Profits and Ballot Boxes

In the comments of this post, commenter Wally and I discuss the business feedback of profit and government feedback of votes.

W. E. Heasley, of The Last Embassy blog, recently posted an excellent short video from Learn Liberty that helps explain why voting isn’t a very effective feedback mechanism:


Most of us make purchasing and voting decisions. Sometimes they are a little of both, like when you vote with your family on what’s for dinner.

The following are links to and excerpts from previous posts I’ve made quoting economists Thomas Sowell and Walter Williams, who do an excellent job of explaining why purchase decisions are a more effective feedback mechanism than voting.

1. From this post in 2010, I quoted from Thomas Sowell’s book, Intellectuals and Society.  He explains the difference in these feedbacks well:

The fundamental difference between decision-makers in the market and decision-makers in government is that the former are subject to continuous and consequential feedback which can force them to adjust to what others prefer and are willing to pay for, while those who make decisions in the political arena face no such inescapable feedback to force them to adjust to the reality of other people’s desires and preferences.

A business with red ink on the bottom line knows that this cannot continue indefinitely, and that they have no choice but to change whatever they are doing that produces that red ink, for which there is little tolerance even in the short run, and which will be fatal to the whole enterprise in the long run.  In short, financial losses are not merely informational feedback but consequential feedback which cannot be ignored, dismissed or spun rhetorically through verbal virtuosity.

In the political arena, however, only the most immediate and most attention-getting disasters — so obvious and unmistakable to the voting public that there is no problem of “connecting the dots” — are comparably consequential for the political decision-makers.  But laws and policies whose consequences take time to unfold are by no means as consequential for those who created those laws and policies, especially if the consequences emerge after the next election.  Moreover, there are few things in politics as unmistakable in its implications as red ink on the bottom line is in business.  In politics, no matter how disastrous a policy may turn out to be, if the causes of the disaster are not understood by the voting public, those officials responsible for the disaster may escape accountability, and of course, they have every incentive to deny having made mistakes, since admitting mistakes can jeopardize a whole career.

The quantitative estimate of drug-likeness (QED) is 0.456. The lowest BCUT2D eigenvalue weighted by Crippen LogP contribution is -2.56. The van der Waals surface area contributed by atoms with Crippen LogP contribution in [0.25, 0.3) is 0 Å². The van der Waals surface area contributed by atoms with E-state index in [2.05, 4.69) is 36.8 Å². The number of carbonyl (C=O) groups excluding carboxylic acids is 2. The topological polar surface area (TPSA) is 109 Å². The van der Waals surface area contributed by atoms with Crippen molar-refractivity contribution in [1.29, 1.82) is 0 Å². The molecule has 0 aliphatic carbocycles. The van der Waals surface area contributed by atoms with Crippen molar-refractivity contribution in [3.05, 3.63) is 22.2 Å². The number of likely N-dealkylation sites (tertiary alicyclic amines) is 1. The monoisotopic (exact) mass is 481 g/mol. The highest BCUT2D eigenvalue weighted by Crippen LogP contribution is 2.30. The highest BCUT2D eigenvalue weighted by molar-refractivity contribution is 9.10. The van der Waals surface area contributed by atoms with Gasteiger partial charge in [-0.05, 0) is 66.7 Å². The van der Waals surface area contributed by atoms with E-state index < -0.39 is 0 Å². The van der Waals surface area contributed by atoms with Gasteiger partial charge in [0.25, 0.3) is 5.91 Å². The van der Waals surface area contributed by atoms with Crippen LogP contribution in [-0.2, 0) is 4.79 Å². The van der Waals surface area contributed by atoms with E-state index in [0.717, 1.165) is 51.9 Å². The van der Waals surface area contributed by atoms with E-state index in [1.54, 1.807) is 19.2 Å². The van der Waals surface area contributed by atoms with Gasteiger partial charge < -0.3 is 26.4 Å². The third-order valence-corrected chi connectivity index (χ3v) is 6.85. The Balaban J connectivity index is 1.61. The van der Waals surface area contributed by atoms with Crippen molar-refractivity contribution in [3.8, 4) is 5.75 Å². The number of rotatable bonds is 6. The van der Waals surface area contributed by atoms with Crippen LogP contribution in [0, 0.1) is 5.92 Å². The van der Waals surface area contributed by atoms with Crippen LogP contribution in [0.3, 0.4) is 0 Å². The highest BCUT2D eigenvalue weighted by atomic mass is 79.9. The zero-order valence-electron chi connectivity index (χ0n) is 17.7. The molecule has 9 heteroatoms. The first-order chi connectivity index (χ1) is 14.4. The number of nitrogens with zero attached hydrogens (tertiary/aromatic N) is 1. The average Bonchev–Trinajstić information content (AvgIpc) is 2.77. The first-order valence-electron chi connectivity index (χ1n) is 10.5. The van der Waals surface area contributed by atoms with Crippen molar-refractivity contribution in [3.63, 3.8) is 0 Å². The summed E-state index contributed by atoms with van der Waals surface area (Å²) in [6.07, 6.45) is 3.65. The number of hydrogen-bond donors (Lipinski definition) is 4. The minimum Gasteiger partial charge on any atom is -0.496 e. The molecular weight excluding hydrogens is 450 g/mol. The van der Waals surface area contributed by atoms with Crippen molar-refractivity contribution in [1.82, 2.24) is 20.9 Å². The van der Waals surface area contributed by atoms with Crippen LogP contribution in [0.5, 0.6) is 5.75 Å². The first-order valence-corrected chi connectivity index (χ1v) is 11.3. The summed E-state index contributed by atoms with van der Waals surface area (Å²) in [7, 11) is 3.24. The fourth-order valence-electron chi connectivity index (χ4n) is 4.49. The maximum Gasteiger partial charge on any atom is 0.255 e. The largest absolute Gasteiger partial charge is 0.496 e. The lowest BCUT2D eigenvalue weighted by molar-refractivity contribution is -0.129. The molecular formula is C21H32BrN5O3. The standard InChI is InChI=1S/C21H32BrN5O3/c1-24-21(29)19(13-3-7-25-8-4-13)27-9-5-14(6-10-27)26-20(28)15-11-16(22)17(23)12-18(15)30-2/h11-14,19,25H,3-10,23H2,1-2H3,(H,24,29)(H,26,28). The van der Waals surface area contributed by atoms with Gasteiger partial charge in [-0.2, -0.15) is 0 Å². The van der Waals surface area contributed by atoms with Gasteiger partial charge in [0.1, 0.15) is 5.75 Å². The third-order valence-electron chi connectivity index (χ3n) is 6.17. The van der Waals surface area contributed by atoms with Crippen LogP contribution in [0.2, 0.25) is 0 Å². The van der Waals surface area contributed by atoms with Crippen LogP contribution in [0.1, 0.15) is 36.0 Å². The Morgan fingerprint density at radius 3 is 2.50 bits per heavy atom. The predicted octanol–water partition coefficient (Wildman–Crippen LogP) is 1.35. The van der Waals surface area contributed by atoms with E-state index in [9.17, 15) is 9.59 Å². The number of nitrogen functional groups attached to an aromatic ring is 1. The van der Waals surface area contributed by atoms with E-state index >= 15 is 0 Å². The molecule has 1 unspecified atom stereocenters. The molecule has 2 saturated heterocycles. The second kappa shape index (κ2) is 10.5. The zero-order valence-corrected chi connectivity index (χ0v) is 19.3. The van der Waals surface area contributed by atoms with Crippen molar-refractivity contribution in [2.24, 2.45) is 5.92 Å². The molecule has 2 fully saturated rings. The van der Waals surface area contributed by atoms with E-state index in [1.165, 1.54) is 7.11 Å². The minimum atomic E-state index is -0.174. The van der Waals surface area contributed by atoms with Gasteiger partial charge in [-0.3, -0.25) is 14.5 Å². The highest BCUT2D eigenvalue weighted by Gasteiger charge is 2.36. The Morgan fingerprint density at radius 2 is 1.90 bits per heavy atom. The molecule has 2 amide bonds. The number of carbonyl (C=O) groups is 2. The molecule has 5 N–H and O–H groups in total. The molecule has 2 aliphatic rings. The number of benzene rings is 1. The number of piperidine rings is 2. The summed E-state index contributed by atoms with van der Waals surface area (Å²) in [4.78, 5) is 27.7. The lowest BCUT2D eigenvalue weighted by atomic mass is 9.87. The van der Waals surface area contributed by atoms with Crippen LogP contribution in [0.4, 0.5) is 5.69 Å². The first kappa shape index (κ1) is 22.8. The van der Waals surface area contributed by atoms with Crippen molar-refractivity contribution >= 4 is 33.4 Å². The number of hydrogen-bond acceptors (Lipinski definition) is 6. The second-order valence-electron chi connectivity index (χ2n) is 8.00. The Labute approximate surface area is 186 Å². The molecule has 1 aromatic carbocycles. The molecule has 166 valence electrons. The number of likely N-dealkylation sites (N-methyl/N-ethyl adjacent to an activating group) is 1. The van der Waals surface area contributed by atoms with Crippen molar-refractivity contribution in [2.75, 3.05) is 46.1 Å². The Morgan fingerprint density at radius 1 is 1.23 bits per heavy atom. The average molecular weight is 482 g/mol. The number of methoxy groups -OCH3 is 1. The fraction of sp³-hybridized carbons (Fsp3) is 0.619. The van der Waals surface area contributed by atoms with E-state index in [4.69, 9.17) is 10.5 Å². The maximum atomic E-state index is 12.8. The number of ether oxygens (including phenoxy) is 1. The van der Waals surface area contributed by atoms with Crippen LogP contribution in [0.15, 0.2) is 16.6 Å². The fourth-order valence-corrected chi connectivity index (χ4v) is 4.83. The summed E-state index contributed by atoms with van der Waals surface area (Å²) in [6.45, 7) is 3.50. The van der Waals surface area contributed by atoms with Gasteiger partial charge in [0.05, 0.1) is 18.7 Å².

2. In three paragraphs that I quoted from Thomas Sowell’s book, Applied Economics, he explains the differences in our buying and voting decisions. Here are those three paragraphs:

Politics and the markets are both ways of getting people to respond to other people’s desires.  Consumers deciding which goods to spend their money on have often been analogized to voters deciding which candidates to elect to public office.  However the two processes are profoundly different.  Not only do individuals invest very different amounts of time and thought in making economic vs. political decisions, those are inherently different in themselves.  Voters decide whether to vote for one candidate or another but they decide how much of what kinds of food, clothing, shelter, etc. to purchase.  In short, political decisions tend to be categorical, while economic decisions tend to be incremental.

Incremental decisions can be more fine-tuned than deciding which candidate’s whole package of principles and practices comes closest to meeting your own desires.  Incremental decision-making also means that not every increment of even very desirable things is likewise necessarily desirable, given that there are other things that the money could be spent on after having acquired a given amount of a particular good or service. For example, although it might be worthwhile spending considerable money to live in a nice home, buying a second home in the country may or may not be worth spending money that could be used for sending a child to college or for recreational travel overseas.  One consequence of incremental decision-making is that increments of many desirable things remain unpurchased because they are almost–but not quite–worth the sacrifices required to get them.